Those with just a passing interest in the game often laud praise on Thurston and draw comparisons between him and some of the other less savoury incidents that sometimes occur in the game. They wonder, ‘why can’t they all behave like JT?’
Women love him, everyone respects him and his involvement with the kids is impressive. While being far from perfect and we have all seen Thurston let a few f-bombs rip when a conversion is missed or a bad call goes against him, the public image he has crafted and held as his standard is impressive.
JT’s ability to connect with the human side of the game is rare. Whether it be opposition fans or players, he’s impossible to disrespect. He makes the game fun with his rampant enthusiasm and energy.
As the poster boy for the NRL, the media will miss him as much as anyone. Always a potential source of a good news story, Thurston counterbalances much of the negativity around the game. Some deserved and some not.
What the print and visual media would give for three or four just like him. I hope Thurston takes a bit of time away from the game after retirement, and pays back his family for their loyalty and support. He’s certainly earned that right.
However, Channel Nine, Foxtel and print media will all be circling to win his cherished signature. I’m not sure where he stands contractually with the media at this point but his influence would actually be greater in other areas.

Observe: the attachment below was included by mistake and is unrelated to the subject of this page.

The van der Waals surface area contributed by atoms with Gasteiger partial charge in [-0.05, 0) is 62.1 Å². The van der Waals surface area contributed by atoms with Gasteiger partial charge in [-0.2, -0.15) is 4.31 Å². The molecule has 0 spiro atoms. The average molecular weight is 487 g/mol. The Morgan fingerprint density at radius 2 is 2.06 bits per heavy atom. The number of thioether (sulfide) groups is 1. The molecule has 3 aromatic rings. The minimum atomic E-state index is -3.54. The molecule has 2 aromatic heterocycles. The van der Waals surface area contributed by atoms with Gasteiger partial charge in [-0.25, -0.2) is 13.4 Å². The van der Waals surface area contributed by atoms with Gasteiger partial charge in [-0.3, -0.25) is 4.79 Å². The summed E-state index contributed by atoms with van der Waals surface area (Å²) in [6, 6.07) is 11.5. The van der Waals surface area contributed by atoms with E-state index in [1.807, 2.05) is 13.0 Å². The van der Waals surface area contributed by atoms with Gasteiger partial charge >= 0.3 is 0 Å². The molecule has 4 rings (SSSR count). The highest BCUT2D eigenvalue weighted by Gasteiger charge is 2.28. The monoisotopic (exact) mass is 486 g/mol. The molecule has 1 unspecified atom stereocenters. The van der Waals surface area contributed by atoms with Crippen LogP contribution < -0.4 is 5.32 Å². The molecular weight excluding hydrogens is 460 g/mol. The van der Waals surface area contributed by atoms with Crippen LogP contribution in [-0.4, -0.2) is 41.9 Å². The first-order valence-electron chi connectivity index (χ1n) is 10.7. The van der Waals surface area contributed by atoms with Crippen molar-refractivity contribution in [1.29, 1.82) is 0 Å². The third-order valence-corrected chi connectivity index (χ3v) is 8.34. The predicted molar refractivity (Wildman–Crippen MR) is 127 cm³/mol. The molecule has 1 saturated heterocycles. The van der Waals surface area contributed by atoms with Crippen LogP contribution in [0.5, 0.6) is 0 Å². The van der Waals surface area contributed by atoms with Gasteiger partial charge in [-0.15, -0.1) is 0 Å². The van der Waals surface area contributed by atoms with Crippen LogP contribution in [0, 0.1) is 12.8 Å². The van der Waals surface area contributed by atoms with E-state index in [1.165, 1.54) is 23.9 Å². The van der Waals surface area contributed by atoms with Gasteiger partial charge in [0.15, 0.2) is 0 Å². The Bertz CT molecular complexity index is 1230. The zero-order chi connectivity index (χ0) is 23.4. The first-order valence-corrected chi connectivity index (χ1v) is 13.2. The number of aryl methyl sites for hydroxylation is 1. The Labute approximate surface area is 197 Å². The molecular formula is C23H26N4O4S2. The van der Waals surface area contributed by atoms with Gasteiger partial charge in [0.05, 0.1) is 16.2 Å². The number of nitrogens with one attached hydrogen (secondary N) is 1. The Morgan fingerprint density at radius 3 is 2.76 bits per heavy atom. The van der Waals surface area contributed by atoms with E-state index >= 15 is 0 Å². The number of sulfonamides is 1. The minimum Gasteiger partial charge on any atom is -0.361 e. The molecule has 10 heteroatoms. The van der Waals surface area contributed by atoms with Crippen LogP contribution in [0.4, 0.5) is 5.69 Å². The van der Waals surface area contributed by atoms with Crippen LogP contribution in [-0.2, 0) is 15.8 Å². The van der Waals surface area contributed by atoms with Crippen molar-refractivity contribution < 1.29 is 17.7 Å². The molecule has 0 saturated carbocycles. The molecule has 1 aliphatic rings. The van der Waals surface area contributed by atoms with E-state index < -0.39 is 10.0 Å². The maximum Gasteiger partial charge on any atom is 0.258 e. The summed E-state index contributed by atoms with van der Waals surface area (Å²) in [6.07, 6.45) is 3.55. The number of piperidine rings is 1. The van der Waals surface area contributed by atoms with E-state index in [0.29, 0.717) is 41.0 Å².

While a cosy fit, a regular gig on the commentary team might be the last thing on Thurston’s mind. Working with Indigenous players and kids in remote communities or inspiring young people to become the best version of themselves possible, seems more likely for a man of Thurston’s status and skills.
If he was to throw himself into his work as he did on the field, his influence could be of great significance.
The NRL must also prepare themselves for life without their number one man. Sure, there are ample young players pushing for superstar status, but the loss of Thurston will hurt the brand and no doubt, they will seek to keep him involved in the game in some way.
Todd Greenberg would be remiss not to farewell JT with all pomp and ceremony. After a weekend bereft of club football and a series of errors in judgement by players who, quite frankly, just don’t seem to get it, using Thurston as a model example has always helped the NRL.
He proves the point that not all players are up to no good. As fans we should all know this and resist the doom and gloom sometimes presented in the sensationalised reporting of incidents, however, it is nice to have physical manifestations of the model player in a person such as Thurston, just to prove the point.
Without wanting to death knell his career prematurely, there will be a considerable void in the game when the boots are eventually hung.
One thing is for certain, life without JT is going to be tough for some and his irreplaceable value will expose holes in the teams in which he played.
His greatest gift to us all will be the legacy he leaves behind. An immortal legacy.